The idea of mandatory vaccines might not be the only attack on personal freedoms to come out of the coronavirus crisis – people around the world must also contend with the idea of contact tracing, and it is raising a lot of questions about privacy.
One organization that is recruiting and training contact tracers, CONTRACE Public Health Corps, boasts that it’s the “largest U.S. civilian mobilization since World War II,” which is not a very comforting thought to those who value privacy.
In short, contact tracing is a task that entails tracking down infected people and finding all the individuals who came into contact with them and “encouraging” them to start self-isolating. Some states are essentially incentivizing turning in others who are (or may be) sick with jobs in contact tracing that offer as much as $30 per hour – something that is likely very attractive to the many people who have lost their jobs as a result of this virus.
Although some claim that contract tracing will be voluntary, there are some big red flags here. For example, NaturalHealth365 points out that the contract tracing initiative being launched in Washington state has some very concerning wording.
It says that people who test positive as well as those who were in close contact with them must quarantine at home for up to two weeks. This would appear to indicate that citizens recruited as contact tracers will have the power to tell other people who have no symptoms that they have to stay home for two weeks because there’s a mere possibility they could have contracted the disease.
Contact tracing itself is hardly a perfect science; it relies largely on people’s memory of where they’ve been and those they’ve had sustained contact with. That’s why some places may rely on cell phones and apps to detect and record people’s proximity to others.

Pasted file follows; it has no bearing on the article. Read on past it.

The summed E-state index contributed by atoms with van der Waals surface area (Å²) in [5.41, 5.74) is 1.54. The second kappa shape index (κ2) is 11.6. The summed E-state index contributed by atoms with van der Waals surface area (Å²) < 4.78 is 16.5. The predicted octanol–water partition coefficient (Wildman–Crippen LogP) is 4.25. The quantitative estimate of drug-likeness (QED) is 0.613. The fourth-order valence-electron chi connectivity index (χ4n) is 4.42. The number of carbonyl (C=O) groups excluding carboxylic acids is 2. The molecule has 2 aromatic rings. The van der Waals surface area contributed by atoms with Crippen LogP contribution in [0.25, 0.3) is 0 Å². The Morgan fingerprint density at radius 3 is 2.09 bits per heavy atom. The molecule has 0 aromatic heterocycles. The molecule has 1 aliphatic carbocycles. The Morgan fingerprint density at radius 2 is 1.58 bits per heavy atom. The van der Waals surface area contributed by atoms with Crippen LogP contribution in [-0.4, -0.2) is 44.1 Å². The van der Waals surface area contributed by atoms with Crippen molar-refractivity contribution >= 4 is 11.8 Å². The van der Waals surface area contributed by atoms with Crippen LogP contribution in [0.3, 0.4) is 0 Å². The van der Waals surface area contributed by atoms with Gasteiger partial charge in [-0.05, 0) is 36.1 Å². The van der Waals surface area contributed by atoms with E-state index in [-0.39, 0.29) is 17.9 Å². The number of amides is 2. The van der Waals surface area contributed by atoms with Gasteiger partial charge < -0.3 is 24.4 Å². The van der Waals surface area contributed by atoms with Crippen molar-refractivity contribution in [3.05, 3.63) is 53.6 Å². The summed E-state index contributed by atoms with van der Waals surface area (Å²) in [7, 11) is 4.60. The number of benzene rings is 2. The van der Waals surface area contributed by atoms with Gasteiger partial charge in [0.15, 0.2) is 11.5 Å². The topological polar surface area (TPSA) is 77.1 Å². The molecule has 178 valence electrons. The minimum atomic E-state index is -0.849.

Both Google and Apple have given public health agencies access to test versions of their tracing software, and the Australian government is already using an app called COVIDSafe, which three million Australians downloaded within the first three days. A campaign there appealed to those who enjoy playing soccer or having beer at the pub to download the app, which asks for users’ names, age ranges, postal codes and phone numbers when they sign up.
A handful of states have already announced that they are building apps to help stem the spread of coronavirus in hopes of avoiding those used by the Big Tech firms that many people don’t trust, but they’re running into some problems.
Places like North Dakota and Utah are encountering technical problems, while Georgia’s heavy reliance on self-reporting could create big gaps that could render their efforts mostly futile.
Utah is working on a GPS-based app that will allow uses to share location logs with contact tracers, and with their consent, it will capture their names and phone numbers. Although the state’s health department claims the info will be kept within an anonymized database, it understandably makes a lot of people uncomfortable. Nevertheless, around 47,000 people have already used an early version of the app.
In a recent poll, 60 percent of Americans have said that they would not use the system being developed by Apple and Google, and only 43 percent said that they trusted Big Tech firms with their personal information.
A contact tracing app from the UK’s NHS is also coming under scrutiny, with rights groups pointing out the current trial of the software is unlawful under that country’s Data Protection Act. The app logs people’s movements and then alerts individuals who have come into contact with a person who develops symptoms.
Another potential issue with contact tracing apps is the fact that the elderly and people with low incomes – groups that have a higher risk of infection – don’t generally use smartphones or cannot afford to get the cellphone services needed to use digital tracing tools.
Although minimizing contact with infected people is essential in stemming the spread of coronavirus, governments cannot use this as an excuse to track people and take away their freedoms.
Sources for this article include: